I read the sequel to this book first, Truck: A Love Story, when it came across the counter at the library. I loved it and sought out any other books by the author Michael Perry.And I loved Population: 485 too! Writers that can hold a conversation with you, make you laugh, and bring on a tear or two are rarefied in my mind. He's very relate-able, and I think even if I wasn't from a rural small town I'd still identify with his portrayal of people and the way he weaves the everyday with musings about what makes this life worth living. People living the happiness and tragedy that happens in life. The stories build up a picture of his community, New Auburn, but really, they're pieces of all our stories.Some bits (a bit lengthy but lovely) that I happened to mark:"Having done my grumbling, it seems to me that the globalization of human experience via everything from satellite feeds to online kipper boutiques is good news to the extent that even the most reclusive among us receive daily updates on the complications of the human condition. There was a time when ignorance-and the prejudice it fostered-could be grossly excused as a result of cultural or geographical isolation. Nowadays, ignorance must be willfully tended, like a stumpy mushroom under a bucket. Light is hitting more and more of the earth. Trouble thrives, but more and more humans share a general sense of life as it is on this spinning rock, and that is due, in large part, to war correspondents in Kabul, The Food Network, and lesbian chat rooms.""Sometimes I go to the forest and prepare to die. So far, I've simply fallen asleep, but it strikes me that sleeping directly on the dirt is good practice for the Big Nap. I usually conduct these rehearsals while hunting. I'll put my rifle down and curl up on a patch of leaves, or settle against the base of a solid white pine-if the air is crisp and I can cop a patch of sun, c'est sleep in the presence of trees and in the proximity of the earth is to get a sense of what it is to be holy. They say when Christ needed to get his head together, he did forty days in the wilderness. I stop at forty winks, but I believe I get a taste of what he was after. When I sleep on the forest floor, I never feel as if I'm simply taking a nap. I feel as if I'm performing some sort of embryonic ritual. When I awaken, I feel as if some important work has been done. This is not rest-this is ablution. By placing myself on the altar of the earth and retiring my defenses, I am receding within myself, plucking a little transcendence from the perpetually gnashing jaws of time."And how 'bout one more:"The window glass was cool on my cheek, and Wisconsin slipped away in swipes of white and brown. Motion wed itself to freedom, and from that day forward, I incubated a stray-dog jones for the road. It is a quasi-spiritual thing, in which the pilgrimage is the religion, and movement is the purest form of worship. The altars are harbored in truck stops and train stations, the sacraments are served in foam cups, and heaven glows on the horizon. You will desire hymns performed by the prophets Waylon Jennings, Junior Brown, and Steve Earle...but as much as I love to run, I love even more to come home."
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Dave Gaston
A very strong series of home spun short stories. Perry’s comfortable prose is deceptive in it’s simplicity. His readers can’t help but foster a rich empathy for his off-beat characters (and neighbors). Perry’s life as a volunteer fireman offer a vivid and humane perspective from the other side of a 9-1-1 emergency call. A cornerstone of the man’s personal philosophy is his strong believe in “place” and “community.” Know your town and know your people; find away to meaningfully connect with both. Grow roots, bare fruit, offer shade. Pretty simple stuff, well worth relearning from a master story teller.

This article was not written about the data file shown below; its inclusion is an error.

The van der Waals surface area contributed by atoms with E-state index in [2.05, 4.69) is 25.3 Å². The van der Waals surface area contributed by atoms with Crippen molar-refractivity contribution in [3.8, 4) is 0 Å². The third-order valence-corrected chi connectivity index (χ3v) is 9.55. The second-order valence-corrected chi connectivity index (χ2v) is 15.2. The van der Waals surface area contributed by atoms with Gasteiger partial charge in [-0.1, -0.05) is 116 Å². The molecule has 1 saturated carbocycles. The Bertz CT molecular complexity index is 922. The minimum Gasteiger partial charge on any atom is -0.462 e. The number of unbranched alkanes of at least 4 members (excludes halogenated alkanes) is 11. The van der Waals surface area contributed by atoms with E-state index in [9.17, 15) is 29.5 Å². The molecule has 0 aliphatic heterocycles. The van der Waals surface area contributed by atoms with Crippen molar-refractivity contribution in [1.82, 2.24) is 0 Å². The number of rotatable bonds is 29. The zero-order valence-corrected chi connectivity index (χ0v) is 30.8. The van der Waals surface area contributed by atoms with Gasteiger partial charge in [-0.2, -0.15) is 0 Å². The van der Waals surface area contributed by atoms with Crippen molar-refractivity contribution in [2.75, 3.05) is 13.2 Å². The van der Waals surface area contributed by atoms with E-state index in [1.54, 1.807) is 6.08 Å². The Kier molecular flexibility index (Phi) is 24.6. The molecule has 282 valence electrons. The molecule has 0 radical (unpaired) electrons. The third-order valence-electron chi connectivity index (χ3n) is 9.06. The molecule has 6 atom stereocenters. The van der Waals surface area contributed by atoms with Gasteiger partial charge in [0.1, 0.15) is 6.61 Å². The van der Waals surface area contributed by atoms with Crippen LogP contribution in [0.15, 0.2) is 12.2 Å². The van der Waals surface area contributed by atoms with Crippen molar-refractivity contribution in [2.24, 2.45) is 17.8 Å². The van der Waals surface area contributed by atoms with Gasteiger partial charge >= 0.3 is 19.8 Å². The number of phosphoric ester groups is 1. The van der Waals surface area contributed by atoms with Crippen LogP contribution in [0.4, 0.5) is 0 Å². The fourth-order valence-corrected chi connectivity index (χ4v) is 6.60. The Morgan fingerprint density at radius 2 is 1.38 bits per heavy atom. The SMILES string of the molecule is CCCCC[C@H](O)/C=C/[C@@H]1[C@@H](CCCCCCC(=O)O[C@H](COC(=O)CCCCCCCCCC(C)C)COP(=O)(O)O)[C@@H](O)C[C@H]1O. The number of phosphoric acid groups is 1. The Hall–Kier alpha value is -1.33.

Champaign Public Library
I'm always on the lookout for authentic Midwestern writers, particularly those who accurately portray small town life, and I'm thrilled to have found Michael Perry. Native of the tiny burg of New Auburn, Wisconsin, Perry was a farm boy who left home for the writing life and a variety of other occupations. When he returned to his hometown, he correctly determined that joining the volunteer fire department would be a good way to reintegrate. Population: 485 is filled with stories of the residents he meets on his emergency calls and the array of characters that serve with him. Their stories are sometimes tragic, sometimes laugh-out-load funny, and always well-told by a talented author who views the "big questions" through the lens of these experiences.Perry's 2009 book, Coop: a year of poultry, pigs and parenting, was also a great read and I look forward to enjoying all of his other works.
Shonna Froebel
Having read his book Truck: a Love Story, I was interested in reading more. This book actually was written before Truck and contains chapters about his work both as an EMS and as a volunteer firefighter in his hometown of New Auburn, Wisconsin. Perry puts it all out there, including the sad, happy, embarrassing, and comic. He talks about working with his brothers and mother, how his work as a firefighter linked him back to his community, and shows a variety of personalities in both his coworker and his fellow citizens. This is a story of a small town, human relationships, and self discovery.Perry is an excellent writer who finds the humour in every situation and yet doesn't take advantage of his insight to belittle others or make himself a hero.This is a book to read slowly and savour every bit, which is what I did, carrying it around for a long time in my purse, reading it in stolen moments when waiting for appointments or taking a quiet moment for myself. I'm now lending it to my dad, who enjoys Perry just as much as I do.